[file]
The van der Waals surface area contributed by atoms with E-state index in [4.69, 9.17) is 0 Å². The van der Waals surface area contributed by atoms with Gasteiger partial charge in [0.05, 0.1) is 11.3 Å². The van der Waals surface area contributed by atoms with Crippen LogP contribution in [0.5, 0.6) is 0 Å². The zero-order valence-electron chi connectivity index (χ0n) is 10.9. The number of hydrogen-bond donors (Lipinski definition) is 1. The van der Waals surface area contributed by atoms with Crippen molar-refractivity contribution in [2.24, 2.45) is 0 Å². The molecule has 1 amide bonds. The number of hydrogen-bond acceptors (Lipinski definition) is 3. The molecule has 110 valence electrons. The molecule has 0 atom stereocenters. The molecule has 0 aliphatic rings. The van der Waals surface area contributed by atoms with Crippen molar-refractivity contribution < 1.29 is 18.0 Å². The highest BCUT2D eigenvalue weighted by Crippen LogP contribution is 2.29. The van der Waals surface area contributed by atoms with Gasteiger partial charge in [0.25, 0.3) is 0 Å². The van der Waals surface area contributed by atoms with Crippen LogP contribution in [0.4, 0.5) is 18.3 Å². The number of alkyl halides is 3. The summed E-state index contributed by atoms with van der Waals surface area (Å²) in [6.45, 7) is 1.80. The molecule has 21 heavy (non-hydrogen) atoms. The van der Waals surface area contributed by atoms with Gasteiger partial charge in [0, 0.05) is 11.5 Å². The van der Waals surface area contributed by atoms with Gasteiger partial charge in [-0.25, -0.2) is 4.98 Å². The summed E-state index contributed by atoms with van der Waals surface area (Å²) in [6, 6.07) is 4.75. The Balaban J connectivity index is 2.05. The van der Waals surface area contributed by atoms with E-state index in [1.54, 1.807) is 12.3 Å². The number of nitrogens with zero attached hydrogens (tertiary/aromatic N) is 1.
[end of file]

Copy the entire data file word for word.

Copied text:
The van der Waals surface area contributed by atoms with E-state index in [4.69, 9.17) is 0 Å². The van der Waals surface area contributed by atoms with Gasteiger partial charge in [0.05, 0.1) is 11.3 Å². The van der Waals surface area contributed by atoms with Crippen LogP contribution in [0.5, 0.6) is 0 Å². The zero-order valence-electron chi connectivity index (χ0n) is 10.9. The number of hydrogen-bond donors (Lipinski definition) is 1. The van der Waals surface area contributed by atoms with Crippen molar-refractivity contribution in [2.24, 2.45) is 0 Å². The molecule has 1 amide bonds. The number of hydrogen-bond acceptors (Lipinski definition) is 3. The molecule has 110 valence electrons. The molecule has 0 atom stereocenters. The molecule has 0 aliphatic rings. The van der Waals surface area contributed by atoms with Crippen molar-refractivity contribution < 1.29 is 18.0 Å². The highest BCUT2D eigenvalue weighted by Crippen LogP contribution is 2.29. The van der Waals surface area contributed by atoms with Gasteiger partial charge in [0.25, 0.3) is 0 Å². The van der Waals surface area contributed by atoms with Crippen LogP contribution in [0.4, 0.5) is 18.3 Å². The number of alkyl halides is 3. The summed E-state index contributed by atoms with van der Waals surface area (Å²) in [6.45, 7) is 1.80. The molecule has 21 heavy (non-hydrogen) atoms. The van der Waals surface area contributed by atoms with Gasteiger partial charge in [0, 0.05) is 11.5 Å². The van der Waals surface area contributed by atoms with Gasteiger partial charge in [-0.25, -0.2) is 4.98 Å². The summed E-state index contributed by atoms with van der Waals surface area (Å²) in [6, 6.07) is 4.75. The Balaban J connectivity index is 2.05. The van der Waals surface area contributed by atoms with E-state index in [1.54, 1.807) is 12.3 Å². The number of nitrogens with zero attached hydrogens (tertiary/aromatic N) is 1.